Donald Montanez shot and killed a man he says was threatening him while he tried to tow his car in 2006.
Donald Montanez and his attorney talked exclusively with 10 News about what happened one morning in 2006.
"A life was lost. And so was mine that morning because it's never been the same," Montanez told Anchor Reginald Roundtree.
According to Montanez, he had towed a man's car shortly before that man, Glen Rich, managed to get in the car and sped toward him. Montanez says he had just seconds to protect himself against deadly force, so he fired his gun.
"I wanted to protect my employees and myself," said Montanez. "But I didn't want to hurt anybody."
Rich later died. Montanez will soon stand trial for murder, but will try to prove the shooting was justified under the state's "Stand Your Ground" law.
"You're walking on the street, you're in a bar, anywhere that you have a legal right to be, if someone threatens you with, for instance, deadly force, then you can use deadly force in response," explains Robert Batey, Professor of Criminal Law at Stetson Law in Gulfport.
Florida was the first state to pass such a law in 2005. Since then, more than a dozen other states have followed.
"The prior law said that unless you're in your home or your business, you had to retreat," says Batey. "If you didn't retreat and you used deadly force, then you couldn't argue self-defense."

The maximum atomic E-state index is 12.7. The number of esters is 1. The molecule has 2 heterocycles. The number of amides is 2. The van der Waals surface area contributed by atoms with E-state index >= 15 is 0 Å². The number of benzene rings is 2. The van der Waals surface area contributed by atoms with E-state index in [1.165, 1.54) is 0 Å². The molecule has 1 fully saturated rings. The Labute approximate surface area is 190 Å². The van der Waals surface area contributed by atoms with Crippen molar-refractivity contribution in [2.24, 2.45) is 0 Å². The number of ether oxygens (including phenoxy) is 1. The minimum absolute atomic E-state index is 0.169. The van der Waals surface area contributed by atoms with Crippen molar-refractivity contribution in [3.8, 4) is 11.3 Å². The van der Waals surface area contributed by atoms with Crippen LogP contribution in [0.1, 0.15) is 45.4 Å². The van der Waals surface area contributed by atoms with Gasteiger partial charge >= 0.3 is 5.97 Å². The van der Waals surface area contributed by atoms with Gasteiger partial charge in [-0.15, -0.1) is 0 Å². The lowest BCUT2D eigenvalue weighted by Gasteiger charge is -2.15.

The law has been used in several local cases, including one recently out of Valrico. An attorney for school bus driver Trevor Dooley says last year, Dooley shot and killed a father in self-defense as they argued over skateboarders in the neighborhood. According to the attorney, Dooley feared for his life, and the other man was younger and at least 70 pounds heavier than Dooley.
And late last year, the Hillsborough County Sheriff's Office and State Attorney's Office closed an investigation into the ice pick stabbing death of 20-year-old Wathson Adelson. They concluded that the Stand Your Ground law did apply and 62-year-old Al Polanco acted in self-defense when he stabbed 20-year-old Wathson Adelson after an argument over road rage.
But some disagree with the reach of Stand Your Ground, and the idea that a person doesn't have the legal obligation to retreat now before fighting back with deadly force.
"Even if I was attacked by a dog, it would be seen as overaggressive to wrestle the dog down and drive an ice pick through its head," Adelson's friend, Spencer Scott, said last year after hearing Polanco wouldn't be charged.
And even legal experts warn the law could eventually have some sort of impact on public behavior.
"I think we should be hesitant to encourage the public to fire away, if you will," Batey says.